This Earth Day 2018 is focused on plastic pollution, and Henderson Island – a remote, uninhabited South Pacific island whose sandy beaches are World Heritage sites – was announced in 2017 to have the highest density of plastic rubbish on its shores of anyplace in the world.
The video above was released by ESA Web TV on April 20, 2018. It features a recent Sentinel-2 satellite image of Henderson Island, which is located about halfway between Chile and New Zealand. From high above, you could imagine this place as the idyllic South Pacific island it must have been a century ago.
But a June 2017 study published in the peer-reviewed Proceedings of the National Academy of Sciences paints a different picture. Conservation biologist Jennifer Lavers at the Institute for Marine and Antarctic Studies at the University of Tasmania led the study, which estimated some 37.7 million items of debris on Henderson Island. That’s 671 items per square meter (about 671 items for every 11 square feet), together weighing 19.4 tons (17.6 metric tons), on Henderson Island.
Lavers and co-author Alexander Bond at the Centre for Conservation Science in the UK had surveyed the island’s North and East Beach for three months in 2015. Lavers later told ABC News in Australia that the 17.6 metric tons of plastic debris estimated to be on Henderson Island accounted for just 1.98 seconds’ worth of the current annual global production of plastic.
She said the amount of rubbish was such that it took a five-person team six hours to survey a 100-square-foot (10-square-meter) section of the beach.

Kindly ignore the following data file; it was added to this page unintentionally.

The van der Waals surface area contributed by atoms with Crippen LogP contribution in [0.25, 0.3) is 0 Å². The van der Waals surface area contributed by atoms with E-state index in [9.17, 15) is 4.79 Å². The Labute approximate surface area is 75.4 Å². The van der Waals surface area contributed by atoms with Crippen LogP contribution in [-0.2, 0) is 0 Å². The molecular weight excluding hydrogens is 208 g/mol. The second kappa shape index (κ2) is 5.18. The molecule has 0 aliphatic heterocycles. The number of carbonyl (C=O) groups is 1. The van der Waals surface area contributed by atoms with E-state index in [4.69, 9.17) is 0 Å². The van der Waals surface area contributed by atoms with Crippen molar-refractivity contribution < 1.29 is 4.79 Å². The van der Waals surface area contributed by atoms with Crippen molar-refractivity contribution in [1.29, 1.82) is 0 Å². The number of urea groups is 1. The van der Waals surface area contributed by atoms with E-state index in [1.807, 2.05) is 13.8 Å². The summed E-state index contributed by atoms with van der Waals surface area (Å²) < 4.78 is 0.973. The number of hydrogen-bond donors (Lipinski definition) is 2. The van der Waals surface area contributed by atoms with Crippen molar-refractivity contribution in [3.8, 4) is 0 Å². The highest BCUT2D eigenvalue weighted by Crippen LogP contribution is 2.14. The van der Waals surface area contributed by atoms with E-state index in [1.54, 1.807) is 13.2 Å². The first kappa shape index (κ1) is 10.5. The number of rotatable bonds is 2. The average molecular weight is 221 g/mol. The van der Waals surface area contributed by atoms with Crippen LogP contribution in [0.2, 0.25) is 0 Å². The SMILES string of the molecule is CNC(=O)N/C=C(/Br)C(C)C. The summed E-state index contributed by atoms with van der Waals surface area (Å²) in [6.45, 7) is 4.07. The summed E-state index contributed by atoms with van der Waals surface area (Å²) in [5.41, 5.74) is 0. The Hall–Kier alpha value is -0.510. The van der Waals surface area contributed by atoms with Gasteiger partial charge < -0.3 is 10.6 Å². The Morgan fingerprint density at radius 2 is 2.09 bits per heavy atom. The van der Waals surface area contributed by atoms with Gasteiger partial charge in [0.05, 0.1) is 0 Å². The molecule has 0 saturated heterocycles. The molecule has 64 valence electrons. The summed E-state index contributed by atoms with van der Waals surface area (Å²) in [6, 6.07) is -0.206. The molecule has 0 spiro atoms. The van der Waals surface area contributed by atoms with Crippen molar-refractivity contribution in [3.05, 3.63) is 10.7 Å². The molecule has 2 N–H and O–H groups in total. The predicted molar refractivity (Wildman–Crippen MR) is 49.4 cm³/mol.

Plastic can be carried by ocean currents for long distances. It can form rubbish patches or eventually be washed up on shores far from where it entered the ocean. On Henderson Island, the scientists found items from as far afield as Russia, the U.S., Europe and South America.
Bottom line: Henderson Island in the South Pacific was found in 2017 to have the highest levels of plastic pollution on its shores of anyplace on Earth.
Deborah Byrd created the EarthSky radio series in 1991 and founded EarthSky.org in 1994. Today, she serves as Editor-in-Chief of this website. She has won a galaxy of awards from the broadcasting and science communities, including having an asteroid named 3505 Byrd in her honor. A science communicator and educator since 1976, Byrd believes in science as a force for good in the world and a vital tool for the 21st century. "Being an EarthSky editor is like hosting a big global party for cool nature-lovers," she says.